The recent activities of the US Congress such as the passage of the “Resolve Tibet Act” point to an increasingly active supportive position in the rightful cause of Tibet. The Act seeks to improve the support the US provides to Tibetans, such as identifying the Chinese government officials who should be subjected to penalties if they meddle in the selection of the next Tibetan Buddhist leader, the future Dalai Lama. The Act empowers the State Department officials to actively and directly counter disinformation about Tibet from the Chinese government, rejecting false claims that Tibet has been part of China since “ancient times,” pushing for negotiations without preconditions between the Chinese government and the Dalai Lama or his representatives or the democratically elected leaders of the Tibetan community and affirming the State Department’s responsibility to coordinate with other governments in multilateral efforts toward the goal of a negotiated agreement on Tibet. Members of Congress are expected to continue pressing for the bill called the “Promoting a Resolution to the Tibet-China Conflict Act,” which will challenge China to resume a dialogue with representatives of the Dalai Lama regarding the destiny of Tibet.

The recent US government spending bill also set aside $23 million to fund Tibetan support initiatives, which demonstrates a strong political interest in the issue. This financial backing establishes the bicameral support in the US to contest China’s authority over Tibet and provoke diplomatic talks between the Chinese leadership and the Tibetan exiles without prejudice. The question arises as to whether Congress will step up its support for Tibetans: as Senator Jeff Merkley noted, “The people of Tibet have the right to decide their future.”

While diplomacy seeking a solution to the Tibet issue is still an ongoing process, the overall impacts on religious and ethnic groups in the rest of the world need to be apprehended. The religious minorities of Tibet are suppressed and persecuted; Hindus, Christians and Muslims are not free in their practice of worship. The Chinese government continues to have a negative stance on issues concerning culture and religion which has seen a negative effect on not only Tibetans but also other ethnic groups in China.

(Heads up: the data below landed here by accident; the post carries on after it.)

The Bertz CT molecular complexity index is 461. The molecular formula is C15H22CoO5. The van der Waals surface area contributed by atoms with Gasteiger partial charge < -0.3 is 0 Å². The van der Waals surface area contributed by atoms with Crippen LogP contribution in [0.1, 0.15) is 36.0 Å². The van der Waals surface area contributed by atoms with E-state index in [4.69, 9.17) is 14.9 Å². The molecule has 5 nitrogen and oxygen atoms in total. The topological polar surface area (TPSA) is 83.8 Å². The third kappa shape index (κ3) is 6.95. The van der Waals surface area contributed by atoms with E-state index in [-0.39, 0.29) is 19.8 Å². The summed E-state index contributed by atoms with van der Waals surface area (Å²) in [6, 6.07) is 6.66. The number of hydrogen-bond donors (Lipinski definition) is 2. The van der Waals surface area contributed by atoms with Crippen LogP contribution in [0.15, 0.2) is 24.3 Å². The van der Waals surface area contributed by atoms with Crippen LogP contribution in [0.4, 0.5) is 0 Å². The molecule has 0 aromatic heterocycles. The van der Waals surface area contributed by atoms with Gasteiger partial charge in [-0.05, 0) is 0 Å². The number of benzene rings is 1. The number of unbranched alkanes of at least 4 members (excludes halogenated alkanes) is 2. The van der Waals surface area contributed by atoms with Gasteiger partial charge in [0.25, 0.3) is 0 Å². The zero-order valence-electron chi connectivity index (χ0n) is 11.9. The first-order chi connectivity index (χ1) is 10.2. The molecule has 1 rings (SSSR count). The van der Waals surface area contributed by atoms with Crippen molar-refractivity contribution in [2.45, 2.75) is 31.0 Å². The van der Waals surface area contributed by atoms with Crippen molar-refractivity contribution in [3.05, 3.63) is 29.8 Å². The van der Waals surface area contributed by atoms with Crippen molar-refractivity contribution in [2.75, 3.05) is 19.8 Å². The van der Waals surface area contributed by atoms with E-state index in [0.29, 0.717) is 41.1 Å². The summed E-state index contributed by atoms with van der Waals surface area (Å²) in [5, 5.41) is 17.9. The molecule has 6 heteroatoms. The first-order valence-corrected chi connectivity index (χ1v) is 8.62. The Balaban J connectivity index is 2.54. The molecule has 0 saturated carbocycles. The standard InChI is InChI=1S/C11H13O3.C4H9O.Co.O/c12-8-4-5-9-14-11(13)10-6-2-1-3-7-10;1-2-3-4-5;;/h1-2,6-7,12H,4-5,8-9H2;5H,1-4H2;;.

This means that, although Hindus form a tiny fraction of the overall Tibet population, they face issues affecting their freedom of worship and the right to practice their culture. Comparing the overall picture of minorities in China illustrates that the case observed is a part of the systematic violation of minority rights and prejudice. Extremists have targeted people of other religions hence limiting their freedom to practice their religions, forcing people to convert to their religion and attacking their religious institutions. The protection of minority rights in China has however been a contentious issue for the international community where they have pressed for change but the Chinese government has come out strong to resist such demands.

In conclusion, the approval of the “Resolve Tibet Act” in the US Congress can be regarded as an important stage of the fight for Tibetan self-determination. If one looks at what has been happening in Tibet one will find that the issues of minority and cultural plight will always be relevant. Namely, the fact that Tibet people are being supported by the members of the world community, the USA in particular, shows that people do care about human rights and do not approve of despotic policies. The future of Tibet is closely tied with many specific positions, and different from other regions, it will remain a top issue of interest for further international politics.